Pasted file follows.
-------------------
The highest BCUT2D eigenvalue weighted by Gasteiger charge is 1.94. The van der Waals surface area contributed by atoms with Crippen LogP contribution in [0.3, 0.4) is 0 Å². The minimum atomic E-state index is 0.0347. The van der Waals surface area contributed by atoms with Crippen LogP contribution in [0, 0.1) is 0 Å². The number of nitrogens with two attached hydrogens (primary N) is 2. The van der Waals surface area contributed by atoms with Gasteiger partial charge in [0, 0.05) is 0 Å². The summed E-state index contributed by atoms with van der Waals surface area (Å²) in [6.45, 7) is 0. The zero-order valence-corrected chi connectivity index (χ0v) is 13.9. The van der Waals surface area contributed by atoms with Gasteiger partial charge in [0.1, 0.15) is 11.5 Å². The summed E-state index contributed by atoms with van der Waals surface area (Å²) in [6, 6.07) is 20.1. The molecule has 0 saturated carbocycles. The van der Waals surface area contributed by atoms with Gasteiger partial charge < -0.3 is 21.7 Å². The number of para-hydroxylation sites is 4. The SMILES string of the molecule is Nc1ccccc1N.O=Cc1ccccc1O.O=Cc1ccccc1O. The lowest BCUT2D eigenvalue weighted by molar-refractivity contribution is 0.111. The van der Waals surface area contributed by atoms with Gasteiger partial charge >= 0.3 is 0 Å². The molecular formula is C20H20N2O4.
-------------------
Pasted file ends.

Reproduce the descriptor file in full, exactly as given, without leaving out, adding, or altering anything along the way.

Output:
The highest BCUT2D eigenvalue weighted by Gasteiger charge is 1.94. The van der Waals surface area contributed by atoms with Crippen LogP contribution in [0.3, 0.4) is 0 Å². The minimum atomic E-state index is 0.0347. The van der Waals surface area contributed by atoms with Crippen LogP contribution in [0, 0.1) is 0 Å². The number of nitrogens with two attached hydrogens (primary N) is 2. The van der Waals surface area contributed by atoms with Gasteiger partial charge in [0, 0.05) is 0 Å². The summed E-state index contributed by atoms with van der Waals surface area (Å²) in [6.45, 7) is 0. The zero-order valence-corrected chi connectivity index (χ0v) is 13.9. The van der Waals surface area contributed by atoms with Gasteiger partial charge in [0.1, 0.15) is 11.5 Å². The summed E-state index contributed by atoms with van der Waals surface area (Å²) in [6, 6.07) is 20.1. The molecule has 0 saturated carbocycles. The van der Waals surface area contributed by atoms with Gasteiger partial charge < -0.3 is 21.7 Å². The number of para-hydroxylation sites is 4. The SMILES string of the molecule is Nc1ccccc1N.O=Cc1ccccc1O.O=Cc1ccccc1O. The lowest BCUT2D eigenvalue weighted by molar-refractivity contribution is 0.111. The van der Waals surface area contributed by atoms with Gasteiger partial charge >= 0.3 is 0 Å². The molecular formula is C20H20N2O4.